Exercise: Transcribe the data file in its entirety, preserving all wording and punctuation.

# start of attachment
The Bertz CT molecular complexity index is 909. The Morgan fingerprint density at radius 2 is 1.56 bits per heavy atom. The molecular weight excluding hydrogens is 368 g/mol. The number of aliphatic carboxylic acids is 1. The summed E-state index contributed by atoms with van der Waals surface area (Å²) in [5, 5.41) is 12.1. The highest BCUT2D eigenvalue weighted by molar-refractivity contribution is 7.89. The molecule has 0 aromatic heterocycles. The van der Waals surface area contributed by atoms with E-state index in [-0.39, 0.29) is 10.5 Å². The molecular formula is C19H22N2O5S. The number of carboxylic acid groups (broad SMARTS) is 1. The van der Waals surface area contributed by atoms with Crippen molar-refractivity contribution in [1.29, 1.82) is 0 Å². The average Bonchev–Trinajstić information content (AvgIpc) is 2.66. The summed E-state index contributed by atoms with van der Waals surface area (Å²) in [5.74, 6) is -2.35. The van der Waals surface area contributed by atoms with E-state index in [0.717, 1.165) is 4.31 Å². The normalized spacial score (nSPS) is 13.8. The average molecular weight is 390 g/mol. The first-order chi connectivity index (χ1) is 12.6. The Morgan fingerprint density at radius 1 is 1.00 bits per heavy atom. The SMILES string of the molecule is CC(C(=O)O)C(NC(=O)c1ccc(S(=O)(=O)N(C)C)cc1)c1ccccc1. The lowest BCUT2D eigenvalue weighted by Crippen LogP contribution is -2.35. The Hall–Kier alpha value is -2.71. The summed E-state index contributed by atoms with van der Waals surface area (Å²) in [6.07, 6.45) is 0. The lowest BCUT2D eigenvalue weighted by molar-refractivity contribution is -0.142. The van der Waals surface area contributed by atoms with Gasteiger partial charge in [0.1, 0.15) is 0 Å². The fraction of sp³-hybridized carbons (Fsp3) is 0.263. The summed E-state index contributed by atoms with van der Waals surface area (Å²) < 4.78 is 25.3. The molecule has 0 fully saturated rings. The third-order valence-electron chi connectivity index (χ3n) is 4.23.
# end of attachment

The Bertz CT molecular complexity index is 909. The Morgan fingerprint density at radius 2 is 1.56 bits per heavy atom. The molecular weight excluding hydrogens is 368 g/mol. The number of aliphatic carboxylic acids is 1. The summed E-state index contributed by atoms with van der Waals surface area (Å²) in [5, 5.41) is 12.1. The highest BCUT2D eigenvalue weighted by molar-refractivity contribution is 7.89. The molecule has 0 aromatic heterocycles. The van der Waals surface area contributed by atoms with E-state index in [-0.39, 0.29) is 10.5 Å². The molecular formula is C19H22N2O5S. The number of carboxylic acid groups (broad SMARTS) is 1. The van der Waals surface area contributed by atoms with Crippen molar-refractivity contribution in [1.29, 1.82) is 0 Å². The average Bonchev–Trinajstić information content (AvgIpc) is 2.66. The summed E-state index contributed by atoms with van der Waals surface area (Å²) in [5.74, 6) is -2.35. The van der Waals surface area contributed by atoms with E-state index in [0.717, 1.165) is 4.31 Å². The normalized spacial score (nSPS) is 13.8. The average molecular weight is 390 g/mol. The first-order chi connectivity index (χ1) is 12.6. The Morgan fingerprint density at radius 1 is 1.00 bits per heavy atom. The SMILES string of the molecule is CC(C(=O)O)C(NC(=O)c1ccc(S(=O)(=O)N(C)C)cc1)c1ccccc1. The lowest BCUT2D eigenvalue weighted by Crippen LogP contribution is -2.35. The Hall–Kier alpha value is -2.71. The summed E-state index contributed by atoms with van der Waals surface area (Å²) in [6.07, 6.45) is 0. The lowest BCUT2D eigenvalue weighted by molar-refractivity contribution is -0.142. The van der Waals surface area contributed by atoms with Gasteiger partial charge in [0.1, 0.15) is 0 Å². The fraction of sp³-hybridized carbons (Fsp3) is 0.263. The summed E-state index contributed by atoms with van der Waals surface area (Å²) < 4.78 is 25.3. The molecule has 0 fully saturated rings. The third-order valence-electron chi connectivity index (χ3n) is 4.23.